Purpose of the ideal adiabatic analysis is to develop a tool, in this case a program, which provides information about the performance of a proposed Stirling Engine. The term adiabatic basically means in general "no heat transfer", for Stirling engines that refers to no transfer of heat in the compression and expansion space. The derivation of the needed differential equations ( yes calculus ) is an order of magnitude more difficult than for the equations related to the ideal isothermal analyis and so are the program and associated computer memory and computation time. But it is hoped that the produced results are significant closer to reality. Running the developed program can be done without having any mathematical background nor having detailed knowledge of the underlying physics. But is worthwhile to keep the following in mind. The Stirling engines to be analyzed consist of five subspaces connected in linear fashion as shown in the Figure below. The cooler, regenerator, and heater space have constant volumes V_{k}, V_{r}, and V_{h}, respectively. Both, the compression and the expansion space , are each divided into a fixed clearance volume, V_{clc} and V_{cle} respectively, and a timedependent volume which varies between 0 and their respective maxima, V_{swc} and V_{swe}. The precise variation of V_{swc} and V_{swe} during a complete cycle depends on the mechanical drives employed. Typical arrangements of the five subspace are shown below. For the alphatype everything can be stacked into a single cyclinder. In the betatype both the power piston and displacer are housed in a single cyclinder while in the gammatype they occupy separate cyclinders. Deltatype engines cannot be analyzed under the assumption of adiabatic expansion and compression space because by the very function of these engines heat transfer is supposed to take place in these spaces.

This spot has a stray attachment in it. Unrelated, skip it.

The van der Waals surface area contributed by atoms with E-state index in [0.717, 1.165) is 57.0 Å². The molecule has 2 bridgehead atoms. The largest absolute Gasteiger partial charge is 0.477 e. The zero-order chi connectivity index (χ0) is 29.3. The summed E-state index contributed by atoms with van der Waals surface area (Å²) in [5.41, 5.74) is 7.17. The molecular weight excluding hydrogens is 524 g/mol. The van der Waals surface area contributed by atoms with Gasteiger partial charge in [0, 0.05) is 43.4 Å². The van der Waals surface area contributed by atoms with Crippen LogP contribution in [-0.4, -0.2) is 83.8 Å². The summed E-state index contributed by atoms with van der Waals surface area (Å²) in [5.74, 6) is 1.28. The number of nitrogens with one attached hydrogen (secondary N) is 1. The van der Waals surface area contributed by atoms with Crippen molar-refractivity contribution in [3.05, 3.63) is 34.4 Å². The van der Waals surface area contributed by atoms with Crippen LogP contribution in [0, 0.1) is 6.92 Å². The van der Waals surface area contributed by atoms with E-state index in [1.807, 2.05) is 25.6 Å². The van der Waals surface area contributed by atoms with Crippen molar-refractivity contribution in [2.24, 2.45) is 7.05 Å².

The following assumptions are basis of the ideal adibatic analysis :